Google Analytics Is Pretty Good
I’ve been using the Google Analytics service for a few weeks on this blog … and I give it two thumbs up. We would love to try this out at our more popular sites such as WebProNews, but unfortunately Google hasn’t allowed open signups since that disastrous first week. Garett Rogers over at ZDNet said in his blog that Google is taking on some new sites but on a very limited basis.
In my opinion Google has lost a tremendous amount of marketing momentum by suspending new signups for this length of time. They sent us an advertising RFP which they had to pull until they could take new customers. The success and the free aspect of Google Analytics I believe shocked their competitors. But stopping the service is allowing the competition to regroup. WebProNews writer Jason Miller spoke to ClickTracks CEO John Marshall Friday afternoon about their response to Google as a competitor. Marshall contends that “Google Analytics had once offered click fraud data, but has since removed that access”. So what is ClickTracks doing?
“In version 6.1 of ClickTracks, to be previewed at the upcoming Search Engine Strategies Conference in Chicago, Marshall said his company has developed an algorithm to determine those probabilities of what is human behavior and what is robotic.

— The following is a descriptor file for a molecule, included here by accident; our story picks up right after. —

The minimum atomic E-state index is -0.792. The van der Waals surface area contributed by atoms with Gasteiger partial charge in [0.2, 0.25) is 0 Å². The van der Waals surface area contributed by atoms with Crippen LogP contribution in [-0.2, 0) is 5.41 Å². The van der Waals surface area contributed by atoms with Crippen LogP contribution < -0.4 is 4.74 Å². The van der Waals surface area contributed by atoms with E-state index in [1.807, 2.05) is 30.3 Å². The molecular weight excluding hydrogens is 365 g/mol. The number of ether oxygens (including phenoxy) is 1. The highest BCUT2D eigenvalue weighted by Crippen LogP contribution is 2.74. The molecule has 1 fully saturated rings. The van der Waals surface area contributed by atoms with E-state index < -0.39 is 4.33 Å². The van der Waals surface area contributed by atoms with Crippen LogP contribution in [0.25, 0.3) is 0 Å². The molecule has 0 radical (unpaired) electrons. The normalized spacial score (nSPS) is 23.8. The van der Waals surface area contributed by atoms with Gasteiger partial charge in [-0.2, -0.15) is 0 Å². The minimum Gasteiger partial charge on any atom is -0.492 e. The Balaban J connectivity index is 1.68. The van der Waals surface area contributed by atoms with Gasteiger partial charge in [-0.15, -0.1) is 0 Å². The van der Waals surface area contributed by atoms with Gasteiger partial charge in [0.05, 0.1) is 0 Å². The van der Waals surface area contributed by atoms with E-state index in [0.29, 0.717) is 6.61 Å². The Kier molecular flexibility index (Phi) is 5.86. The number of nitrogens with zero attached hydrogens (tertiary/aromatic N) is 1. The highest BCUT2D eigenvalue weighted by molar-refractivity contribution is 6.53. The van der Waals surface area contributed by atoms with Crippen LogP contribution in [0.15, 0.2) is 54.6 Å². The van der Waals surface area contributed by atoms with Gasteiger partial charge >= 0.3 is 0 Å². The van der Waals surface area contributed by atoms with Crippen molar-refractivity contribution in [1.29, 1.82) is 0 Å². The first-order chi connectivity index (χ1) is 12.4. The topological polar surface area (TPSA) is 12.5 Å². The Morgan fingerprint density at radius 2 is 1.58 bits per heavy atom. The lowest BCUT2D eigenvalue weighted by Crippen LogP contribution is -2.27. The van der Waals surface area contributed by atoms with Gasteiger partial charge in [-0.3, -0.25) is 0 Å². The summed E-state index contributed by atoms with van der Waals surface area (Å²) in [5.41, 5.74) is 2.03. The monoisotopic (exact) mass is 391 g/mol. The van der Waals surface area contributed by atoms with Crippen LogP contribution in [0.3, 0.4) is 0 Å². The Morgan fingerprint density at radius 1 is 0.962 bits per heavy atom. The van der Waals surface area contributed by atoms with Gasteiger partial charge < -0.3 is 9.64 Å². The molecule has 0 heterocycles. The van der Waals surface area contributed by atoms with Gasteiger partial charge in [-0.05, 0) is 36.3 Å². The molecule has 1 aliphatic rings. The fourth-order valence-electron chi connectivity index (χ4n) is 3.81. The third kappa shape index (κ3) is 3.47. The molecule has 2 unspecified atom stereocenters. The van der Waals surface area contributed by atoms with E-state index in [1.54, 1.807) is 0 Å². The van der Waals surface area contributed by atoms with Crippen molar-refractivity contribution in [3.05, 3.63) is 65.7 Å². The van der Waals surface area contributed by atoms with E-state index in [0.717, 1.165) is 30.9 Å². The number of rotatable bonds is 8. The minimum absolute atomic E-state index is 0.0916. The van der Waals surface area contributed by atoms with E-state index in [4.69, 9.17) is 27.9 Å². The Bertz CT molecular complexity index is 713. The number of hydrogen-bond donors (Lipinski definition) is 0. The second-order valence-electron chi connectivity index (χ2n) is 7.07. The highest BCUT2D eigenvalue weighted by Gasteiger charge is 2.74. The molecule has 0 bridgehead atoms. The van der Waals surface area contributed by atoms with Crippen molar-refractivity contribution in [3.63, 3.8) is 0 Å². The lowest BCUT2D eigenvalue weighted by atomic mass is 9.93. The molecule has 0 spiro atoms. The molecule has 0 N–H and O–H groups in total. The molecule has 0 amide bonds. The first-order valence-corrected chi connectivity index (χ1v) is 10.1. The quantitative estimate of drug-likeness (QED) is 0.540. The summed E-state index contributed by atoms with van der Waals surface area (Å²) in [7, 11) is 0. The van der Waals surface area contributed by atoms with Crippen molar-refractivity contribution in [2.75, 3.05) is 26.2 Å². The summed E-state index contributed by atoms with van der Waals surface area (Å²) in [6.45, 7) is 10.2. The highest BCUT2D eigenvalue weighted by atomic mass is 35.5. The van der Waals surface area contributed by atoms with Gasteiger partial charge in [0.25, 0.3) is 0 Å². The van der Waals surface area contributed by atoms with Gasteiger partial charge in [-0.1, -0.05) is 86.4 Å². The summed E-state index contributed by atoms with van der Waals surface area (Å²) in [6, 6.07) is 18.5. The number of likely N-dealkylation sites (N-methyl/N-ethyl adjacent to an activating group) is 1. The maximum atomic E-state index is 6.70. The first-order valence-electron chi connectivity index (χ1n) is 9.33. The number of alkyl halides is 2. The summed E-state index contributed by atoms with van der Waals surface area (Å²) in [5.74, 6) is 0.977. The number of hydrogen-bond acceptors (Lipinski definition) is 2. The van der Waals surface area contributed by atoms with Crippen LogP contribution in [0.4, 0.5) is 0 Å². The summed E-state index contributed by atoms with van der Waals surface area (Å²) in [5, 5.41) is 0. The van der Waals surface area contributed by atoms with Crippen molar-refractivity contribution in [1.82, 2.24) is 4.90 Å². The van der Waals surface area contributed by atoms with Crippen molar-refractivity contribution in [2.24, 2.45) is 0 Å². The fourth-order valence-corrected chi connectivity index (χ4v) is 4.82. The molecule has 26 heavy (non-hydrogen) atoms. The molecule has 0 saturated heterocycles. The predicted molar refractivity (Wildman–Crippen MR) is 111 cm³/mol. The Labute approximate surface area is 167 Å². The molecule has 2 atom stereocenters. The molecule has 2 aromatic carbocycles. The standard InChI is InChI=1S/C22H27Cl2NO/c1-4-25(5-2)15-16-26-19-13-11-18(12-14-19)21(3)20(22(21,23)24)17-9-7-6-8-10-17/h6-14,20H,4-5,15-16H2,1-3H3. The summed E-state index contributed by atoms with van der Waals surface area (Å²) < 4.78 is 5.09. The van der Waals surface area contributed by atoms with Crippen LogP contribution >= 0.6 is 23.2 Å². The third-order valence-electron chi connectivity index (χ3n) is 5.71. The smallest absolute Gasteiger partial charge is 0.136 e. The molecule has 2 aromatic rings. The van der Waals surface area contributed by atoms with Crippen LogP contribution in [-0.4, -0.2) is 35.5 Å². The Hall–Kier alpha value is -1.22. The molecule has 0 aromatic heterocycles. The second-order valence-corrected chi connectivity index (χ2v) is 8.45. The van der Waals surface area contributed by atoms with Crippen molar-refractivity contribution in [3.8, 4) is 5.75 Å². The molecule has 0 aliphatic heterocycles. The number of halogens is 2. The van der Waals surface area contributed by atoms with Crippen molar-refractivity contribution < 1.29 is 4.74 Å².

Marshall also says the benefits of a private firm rests in the confidentiality of website information, the support they can provide, and that a PPC engine is the last source a Webmaster should rely on for click fraud information.
“Nobody’s going to trust Google to do that,” he said.”
Marshall contends that people using Google’s service wouldn’t do it if they had to pay. “There are people who want free analytics,” he said. “But those people wouldn’t call us anyway.”
I have to disagree there. I certainly would pay and have paid for analytics services and we plan to deploy Google Analytics network wide. I assume there are others like us. However, I’m not a major Adwords buyer. If I was I would be very motivated to use an independant analytics service especially if it had the clickfraud detection features Marshall is describing in ClickTracks 6.1.
The vast majority of sites that will use Google Analytics are not going to be selling anything. For instance, the main thing we will use Google Analytics for is site traffic statistics and analysis. So perhaps ecommerce type sites will be the main focus for services like WebTrends and ClickTracks. We will hear more from these companies at the Search Engine Strategies conference next week. I will be at the conference along with three of my WebProNews editors and writers offering gavel to gavel coverage.
By the way WebTrends and ClickTracks, I think this would be a very effective time to sponsor the WebProNews newsletter again … before Google Analytics resends us their RFP!